By Chloe Hunt '21
Murder on the Orient Express astounded audiences this past weekend, and in line with North Cross’s stringent Covid protocols, the performances were virtual. Orchestrating a production of high caliber virtually is not a task for the faint-hearted, as director Jess Jones-Gausla learned.
Jones-Gausla boasts a strong theatrical resumé dating back to her childhood.
“I did a few plays when I was very young and in highschool became active in the local community theatre and college theatre scene,” Jones-Gausla said. “I got a BA in Theatre Performance from Barton College and worked in the NC Triangle for many years. When I found that unsustainable monetarily, I went to graduate school at Cal State LA and received my MFA in Theatre, Film and Television: Acting. This training was to allow me to make a living in my chosen profession.”
Although the pandemic prevented Jones-Gausla from utilizing her graduate degree, it did allow for Jones-Gausla and her husband to make new plans.
“I graduated in 2020, so the world has gotten in the way a bit, the pandemic is what brought my husband and I to Roanoke and it completely changed our plans of making a career in LA. Since LA is not the center of the pandemic, we have made other plans to go to Oslo, Norway, and pursue careers there.”
Jones-Gausla’s love for theatre began with England’s national poet, Shakespeare. Although Shakespeare’s works can be jarring for young performers, Jones-Gausla fell in love with seeing Shakespearian works performed.
“Shakespeare got me interested in acting - particularly seeing it performed - not reading it. I loved the way the actors could so clearly tell a story and take you on a journey in a theatre or in your own living room that we would have no way of going on in real life,” Jones-Gausla said. “I became obsessed with this in highschool and went to a few summer programs at Cambridge University that only deepened my love for this style of communication.”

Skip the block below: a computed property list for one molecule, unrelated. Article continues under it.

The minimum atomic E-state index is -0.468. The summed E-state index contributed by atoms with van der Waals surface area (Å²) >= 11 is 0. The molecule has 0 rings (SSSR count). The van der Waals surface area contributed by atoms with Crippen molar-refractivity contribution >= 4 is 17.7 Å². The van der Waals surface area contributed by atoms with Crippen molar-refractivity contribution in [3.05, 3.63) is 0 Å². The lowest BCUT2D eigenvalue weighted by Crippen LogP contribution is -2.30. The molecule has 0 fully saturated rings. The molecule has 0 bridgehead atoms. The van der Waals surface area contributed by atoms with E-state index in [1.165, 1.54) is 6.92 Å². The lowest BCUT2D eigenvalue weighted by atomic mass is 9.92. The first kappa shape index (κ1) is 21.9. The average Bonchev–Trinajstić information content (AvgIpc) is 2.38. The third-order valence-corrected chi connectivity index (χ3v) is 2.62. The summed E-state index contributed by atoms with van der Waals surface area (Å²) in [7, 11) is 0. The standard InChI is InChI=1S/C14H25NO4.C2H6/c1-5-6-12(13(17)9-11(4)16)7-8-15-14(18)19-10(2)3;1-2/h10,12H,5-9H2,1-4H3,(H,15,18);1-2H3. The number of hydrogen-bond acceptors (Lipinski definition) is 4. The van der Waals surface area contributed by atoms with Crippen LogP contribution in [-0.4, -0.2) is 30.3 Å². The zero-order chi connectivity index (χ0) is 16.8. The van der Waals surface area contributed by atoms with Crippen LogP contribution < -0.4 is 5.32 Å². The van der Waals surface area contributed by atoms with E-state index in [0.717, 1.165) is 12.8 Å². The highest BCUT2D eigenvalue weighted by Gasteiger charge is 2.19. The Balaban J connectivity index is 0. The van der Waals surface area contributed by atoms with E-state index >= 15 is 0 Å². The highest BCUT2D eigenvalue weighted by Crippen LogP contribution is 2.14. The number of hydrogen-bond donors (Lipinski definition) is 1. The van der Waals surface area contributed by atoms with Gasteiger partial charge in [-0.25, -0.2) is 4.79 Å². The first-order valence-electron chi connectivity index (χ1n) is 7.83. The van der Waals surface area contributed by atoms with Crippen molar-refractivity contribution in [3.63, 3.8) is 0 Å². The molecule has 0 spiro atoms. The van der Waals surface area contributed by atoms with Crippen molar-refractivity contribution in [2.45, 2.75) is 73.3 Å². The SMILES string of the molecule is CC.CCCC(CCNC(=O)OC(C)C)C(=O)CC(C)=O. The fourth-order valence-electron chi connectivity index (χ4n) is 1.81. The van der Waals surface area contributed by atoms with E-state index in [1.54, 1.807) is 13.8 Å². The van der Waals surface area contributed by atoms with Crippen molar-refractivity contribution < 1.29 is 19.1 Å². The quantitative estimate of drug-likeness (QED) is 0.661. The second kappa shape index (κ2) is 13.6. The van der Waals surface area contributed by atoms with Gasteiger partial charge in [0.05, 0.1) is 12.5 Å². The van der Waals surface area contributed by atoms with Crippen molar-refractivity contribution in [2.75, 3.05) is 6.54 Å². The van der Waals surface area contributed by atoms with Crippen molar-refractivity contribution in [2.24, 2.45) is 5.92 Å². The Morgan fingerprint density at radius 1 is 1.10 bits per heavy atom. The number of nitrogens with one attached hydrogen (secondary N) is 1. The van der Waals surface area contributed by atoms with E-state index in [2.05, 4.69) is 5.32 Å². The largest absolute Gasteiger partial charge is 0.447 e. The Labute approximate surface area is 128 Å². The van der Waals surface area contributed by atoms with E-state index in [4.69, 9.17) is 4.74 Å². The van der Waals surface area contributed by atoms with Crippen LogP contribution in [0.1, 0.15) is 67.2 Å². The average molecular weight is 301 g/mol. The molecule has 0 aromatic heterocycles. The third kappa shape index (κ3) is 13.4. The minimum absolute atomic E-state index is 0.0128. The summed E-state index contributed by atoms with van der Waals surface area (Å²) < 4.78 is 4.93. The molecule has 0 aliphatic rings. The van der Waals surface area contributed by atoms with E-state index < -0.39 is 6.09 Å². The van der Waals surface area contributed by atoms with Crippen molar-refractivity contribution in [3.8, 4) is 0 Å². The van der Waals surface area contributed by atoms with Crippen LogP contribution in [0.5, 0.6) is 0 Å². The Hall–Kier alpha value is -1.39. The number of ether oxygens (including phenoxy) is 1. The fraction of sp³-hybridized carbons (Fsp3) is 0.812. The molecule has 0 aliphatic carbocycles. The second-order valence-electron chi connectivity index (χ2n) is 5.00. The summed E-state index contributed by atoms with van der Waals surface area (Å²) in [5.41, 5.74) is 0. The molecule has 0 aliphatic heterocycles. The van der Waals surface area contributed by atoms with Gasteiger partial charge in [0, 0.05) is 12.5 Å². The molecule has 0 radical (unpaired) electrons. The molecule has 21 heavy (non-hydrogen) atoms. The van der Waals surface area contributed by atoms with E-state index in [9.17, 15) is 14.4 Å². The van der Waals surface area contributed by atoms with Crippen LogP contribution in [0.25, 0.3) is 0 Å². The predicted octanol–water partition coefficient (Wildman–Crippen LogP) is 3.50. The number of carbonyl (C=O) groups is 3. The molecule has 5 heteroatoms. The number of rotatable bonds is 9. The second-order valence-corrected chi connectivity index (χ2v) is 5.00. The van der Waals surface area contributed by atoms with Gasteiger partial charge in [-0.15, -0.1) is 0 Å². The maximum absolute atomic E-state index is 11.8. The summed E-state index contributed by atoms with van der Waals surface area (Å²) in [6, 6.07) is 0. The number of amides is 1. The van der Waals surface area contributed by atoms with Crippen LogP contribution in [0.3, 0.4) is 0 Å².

Jones-Gausla then realized that theatre provided an opportunity to explore the world. In her eyes, theatre prompts dialogue and conversation, thus connecting audiences and actors in a unique way.
“As I grew older it became a way to heal the world for me. You can present anything on stage without it having to have actually happened, or explore something from the past, and make your audience think about what they have seen,” Jones-Gausla said. “It connects us in seeing an actors perspective and allowing the audience to form their own opinion about that perspective that they have just seen, without critiquing an actual person, it gives permission to dive in.”
For her MFA thesis, Jones-Gausla had the opportunity to analyze perhaps one of the most transformative plays in American history. This project not only increased her affinity for theatre, but made her more aware of an important epidemic.
“Harper Pitt in Angels in America. This was my thesis project to receive my MFA and one of the most important plays in American history, if not the most important play,” Jones-Gausla said. “It centers around the AIDS crisis and is one of the first works for the stage that explores queer lives as full lives and not as a tool to tell a straight story.”
For students who are considering pursuing a career in theatre, Jones-Gausla has some advice, and one thing that want-to-be theatre professionals should be mindful of.
“Money. Because this is a gig to gig business, it is difficult financially. 'Survival jobs' in coffee shops and restaurants are great in theory, but the wage for that work in this country is horrendous and it takes too much of one's time and energy, at least as you get older, away from your career,” Jones-Gausla said. “This is why I have opened up my view to film and television and received a degree where I can now teach college level courses and look to being an associate professor at a university to augment my income while continuing to build a career as an actor.”
Although a career in theatre has its difficulties, Jones-Gausla believes that theatre has the unique opportunity to better our world.
“ It is about and for the community and forms a discussion that has the potential to further society.”